Are institutional rigidities at the root of European unemployment?
The Netherlands experienced employment growth higher than that in the US and achieved an unemployment rate of less than 3%, but Germany's unemployment rate remained at high levels. A widely held view regards a distorted incentive structure in welfare states as the 'root of the European unemployment problem', but welfare state institutions in the Netherlands are more generous than the German ones. Therefore, differences in the incentive structures between the two economies cannot explain the differences in employment success. The reasons for this seem instead to be rooted in coordinated monetary, wage and fiscal policies in the Netherlands while these are incompatible policies in Germany. Copyright 2003, Oxford University Press.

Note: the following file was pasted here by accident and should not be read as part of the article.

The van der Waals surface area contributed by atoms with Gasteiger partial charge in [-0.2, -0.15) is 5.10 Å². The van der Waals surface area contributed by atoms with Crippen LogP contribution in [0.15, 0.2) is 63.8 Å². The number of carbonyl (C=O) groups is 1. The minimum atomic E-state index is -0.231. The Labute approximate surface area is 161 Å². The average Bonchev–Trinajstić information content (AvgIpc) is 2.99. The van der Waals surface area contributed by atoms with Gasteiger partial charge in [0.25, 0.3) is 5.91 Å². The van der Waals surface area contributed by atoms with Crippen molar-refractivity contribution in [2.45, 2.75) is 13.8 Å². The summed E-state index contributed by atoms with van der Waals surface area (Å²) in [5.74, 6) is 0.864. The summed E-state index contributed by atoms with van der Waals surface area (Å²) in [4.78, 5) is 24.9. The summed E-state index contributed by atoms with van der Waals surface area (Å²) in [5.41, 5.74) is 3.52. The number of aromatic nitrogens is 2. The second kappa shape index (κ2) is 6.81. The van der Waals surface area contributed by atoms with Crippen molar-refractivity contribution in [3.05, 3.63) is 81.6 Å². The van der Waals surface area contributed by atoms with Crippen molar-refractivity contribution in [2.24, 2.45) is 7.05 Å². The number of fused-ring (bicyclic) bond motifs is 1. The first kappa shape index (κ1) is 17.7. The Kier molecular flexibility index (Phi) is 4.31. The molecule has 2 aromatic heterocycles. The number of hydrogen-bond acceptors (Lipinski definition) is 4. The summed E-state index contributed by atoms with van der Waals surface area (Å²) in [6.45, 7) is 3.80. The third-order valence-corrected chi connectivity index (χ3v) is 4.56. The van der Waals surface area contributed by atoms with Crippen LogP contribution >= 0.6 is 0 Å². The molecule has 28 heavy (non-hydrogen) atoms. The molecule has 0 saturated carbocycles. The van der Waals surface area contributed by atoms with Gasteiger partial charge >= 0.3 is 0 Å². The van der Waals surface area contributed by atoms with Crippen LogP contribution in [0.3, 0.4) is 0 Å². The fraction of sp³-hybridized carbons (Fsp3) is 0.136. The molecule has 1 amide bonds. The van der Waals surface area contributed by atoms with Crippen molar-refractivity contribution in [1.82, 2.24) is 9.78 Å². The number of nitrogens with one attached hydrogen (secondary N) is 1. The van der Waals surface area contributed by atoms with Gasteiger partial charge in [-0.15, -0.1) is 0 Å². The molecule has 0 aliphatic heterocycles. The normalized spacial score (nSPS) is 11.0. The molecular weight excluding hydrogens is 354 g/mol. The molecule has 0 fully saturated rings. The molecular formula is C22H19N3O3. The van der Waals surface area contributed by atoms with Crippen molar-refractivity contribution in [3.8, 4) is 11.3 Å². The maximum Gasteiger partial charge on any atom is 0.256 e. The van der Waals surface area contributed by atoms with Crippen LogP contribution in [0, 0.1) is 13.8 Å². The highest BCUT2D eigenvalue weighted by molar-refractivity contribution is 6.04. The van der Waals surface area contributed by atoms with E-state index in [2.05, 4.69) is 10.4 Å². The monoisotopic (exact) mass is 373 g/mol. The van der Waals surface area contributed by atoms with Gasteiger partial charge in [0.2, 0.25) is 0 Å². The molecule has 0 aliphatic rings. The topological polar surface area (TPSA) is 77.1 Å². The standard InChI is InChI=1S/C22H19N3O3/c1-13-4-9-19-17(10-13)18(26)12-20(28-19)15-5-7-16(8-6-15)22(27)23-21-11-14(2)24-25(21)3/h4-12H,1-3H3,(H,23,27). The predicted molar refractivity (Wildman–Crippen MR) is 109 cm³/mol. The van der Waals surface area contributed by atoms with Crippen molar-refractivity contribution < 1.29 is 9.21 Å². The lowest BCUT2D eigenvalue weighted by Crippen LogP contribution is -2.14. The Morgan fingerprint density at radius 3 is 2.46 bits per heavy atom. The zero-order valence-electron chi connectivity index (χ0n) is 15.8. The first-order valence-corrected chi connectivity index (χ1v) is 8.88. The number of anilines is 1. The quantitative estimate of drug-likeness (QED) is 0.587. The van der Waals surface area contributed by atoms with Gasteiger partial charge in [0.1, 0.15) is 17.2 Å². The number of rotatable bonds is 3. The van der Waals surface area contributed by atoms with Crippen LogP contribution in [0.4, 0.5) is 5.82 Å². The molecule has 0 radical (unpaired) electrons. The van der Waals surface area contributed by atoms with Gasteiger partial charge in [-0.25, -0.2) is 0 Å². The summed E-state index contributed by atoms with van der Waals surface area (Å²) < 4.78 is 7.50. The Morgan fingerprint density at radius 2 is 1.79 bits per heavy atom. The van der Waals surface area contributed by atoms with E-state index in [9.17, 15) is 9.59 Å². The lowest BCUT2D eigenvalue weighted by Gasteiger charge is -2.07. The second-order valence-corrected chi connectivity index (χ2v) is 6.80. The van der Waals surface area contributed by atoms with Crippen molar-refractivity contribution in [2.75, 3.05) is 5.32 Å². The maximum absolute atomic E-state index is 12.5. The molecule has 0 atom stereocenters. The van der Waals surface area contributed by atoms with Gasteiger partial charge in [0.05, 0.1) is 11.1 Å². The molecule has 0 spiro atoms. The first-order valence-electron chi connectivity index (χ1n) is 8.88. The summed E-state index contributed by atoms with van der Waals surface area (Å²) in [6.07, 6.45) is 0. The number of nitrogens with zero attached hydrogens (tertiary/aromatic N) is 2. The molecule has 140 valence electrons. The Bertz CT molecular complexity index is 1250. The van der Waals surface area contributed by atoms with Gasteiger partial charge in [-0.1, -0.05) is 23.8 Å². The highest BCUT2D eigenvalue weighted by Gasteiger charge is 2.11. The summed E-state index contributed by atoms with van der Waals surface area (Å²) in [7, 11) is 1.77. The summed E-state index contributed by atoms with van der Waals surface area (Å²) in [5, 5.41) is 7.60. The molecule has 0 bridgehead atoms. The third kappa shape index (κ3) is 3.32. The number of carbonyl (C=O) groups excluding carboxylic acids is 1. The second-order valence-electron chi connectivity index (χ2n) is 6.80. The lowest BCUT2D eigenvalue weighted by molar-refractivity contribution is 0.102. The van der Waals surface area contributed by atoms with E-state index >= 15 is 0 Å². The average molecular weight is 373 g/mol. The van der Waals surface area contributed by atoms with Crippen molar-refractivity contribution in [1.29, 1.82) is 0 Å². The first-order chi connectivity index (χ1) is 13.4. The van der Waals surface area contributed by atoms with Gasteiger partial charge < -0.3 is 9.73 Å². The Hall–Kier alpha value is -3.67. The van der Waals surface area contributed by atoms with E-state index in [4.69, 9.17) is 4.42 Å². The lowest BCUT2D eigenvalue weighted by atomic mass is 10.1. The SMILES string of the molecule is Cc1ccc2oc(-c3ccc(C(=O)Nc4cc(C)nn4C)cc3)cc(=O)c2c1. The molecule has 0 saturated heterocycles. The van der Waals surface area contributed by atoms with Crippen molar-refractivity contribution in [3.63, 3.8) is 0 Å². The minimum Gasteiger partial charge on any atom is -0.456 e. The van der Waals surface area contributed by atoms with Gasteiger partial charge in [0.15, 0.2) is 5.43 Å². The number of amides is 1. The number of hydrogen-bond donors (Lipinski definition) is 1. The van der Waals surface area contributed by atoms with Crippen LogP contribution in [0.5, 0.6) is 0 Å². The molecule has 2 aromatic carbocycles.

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Volume (Year): 27 (2003)
Issue (Month): 6 (November)
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